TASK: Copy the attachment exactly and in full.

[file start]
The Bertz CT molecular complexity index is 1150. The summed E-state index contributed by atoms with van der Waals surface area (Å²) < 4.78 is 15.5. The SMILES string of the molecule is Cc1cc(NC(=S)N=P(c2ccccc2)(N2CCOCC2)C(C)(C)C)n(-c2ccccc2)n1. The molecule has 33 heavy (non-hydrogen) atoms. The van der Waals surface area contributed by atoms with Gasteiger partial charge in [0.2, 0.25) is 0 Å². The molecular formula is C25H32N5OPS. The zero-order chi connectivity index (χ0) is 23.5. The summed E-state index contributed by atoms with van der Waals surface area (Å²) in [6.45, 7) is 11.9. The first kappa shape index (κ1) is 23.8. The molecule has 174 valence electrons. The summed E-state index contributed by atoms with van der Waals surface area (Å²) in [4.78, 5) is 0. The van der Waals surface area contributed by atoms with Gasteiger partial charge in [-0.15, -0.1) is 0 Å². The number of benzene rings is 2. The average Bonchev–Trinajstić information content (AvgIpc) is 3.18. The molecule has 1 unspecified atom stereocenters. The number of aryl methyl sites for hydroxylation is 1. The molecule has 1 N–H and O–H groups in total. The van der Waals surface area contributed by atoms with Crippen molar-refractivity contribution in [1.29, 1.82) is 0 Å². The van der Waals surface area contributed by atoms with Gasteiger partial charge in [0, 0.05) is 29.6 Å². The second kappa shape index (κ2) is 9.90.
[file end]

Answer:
The Bertz CT molecular complexity index is 1150. The summed E-state index contributed by atoms with van der Waals surface area (Å²) < 4.78 is 15.5. The SMILES string of the molecule is Cc1cc(NC(=S)N=P(c2ccccc2)(N2CCOCC2)C(C)(C)C)n(-c2ccccc2)n1. The molecule has 33 heavy (non-hydrogen) atoms. The van der Waals surface area contributed by atoms with Gasteiger partial charge in [0.2, 0.25) is 0 Å². The molecular formula is C25H32N5OPS. The zero-order chi connectivity index (χ0) is 23.5. The summed E-state index contributed by atoms with van der Waals surface area (Å²) in [6.45, 7) is 11.9. The first kappa shape index (κ1) is 23.8. The molecule has 174 valence electrons. The summed E-state index contributed by atoms with van der Waals surface area (Å²) in [4.78, 5) is 0. The van der Waals surface area contributed by atoms with Gasteiger partial charge in [-0.15, -0.1) is 0 Å². The number of benzene rings is 2. The average Bonchev–Trinajstić information content (AvgIpc) is 3.18. The molecule has 1 unspecified atom stereocenters. The number of aryl methyl sites for hydroxylation is 1. The molecule has 1 N–H and O–H groups in total. The van der Waals surface area contributed by atoms with Crippen molar-refractivity contribution in [1.29, 1.82) is 0 Å². The van der Waals surface area contributed by atoms with Gasteiger partial charge in [0, 0.05) is 29.6 Å². The second kappa shape index (κ2) is 9.90.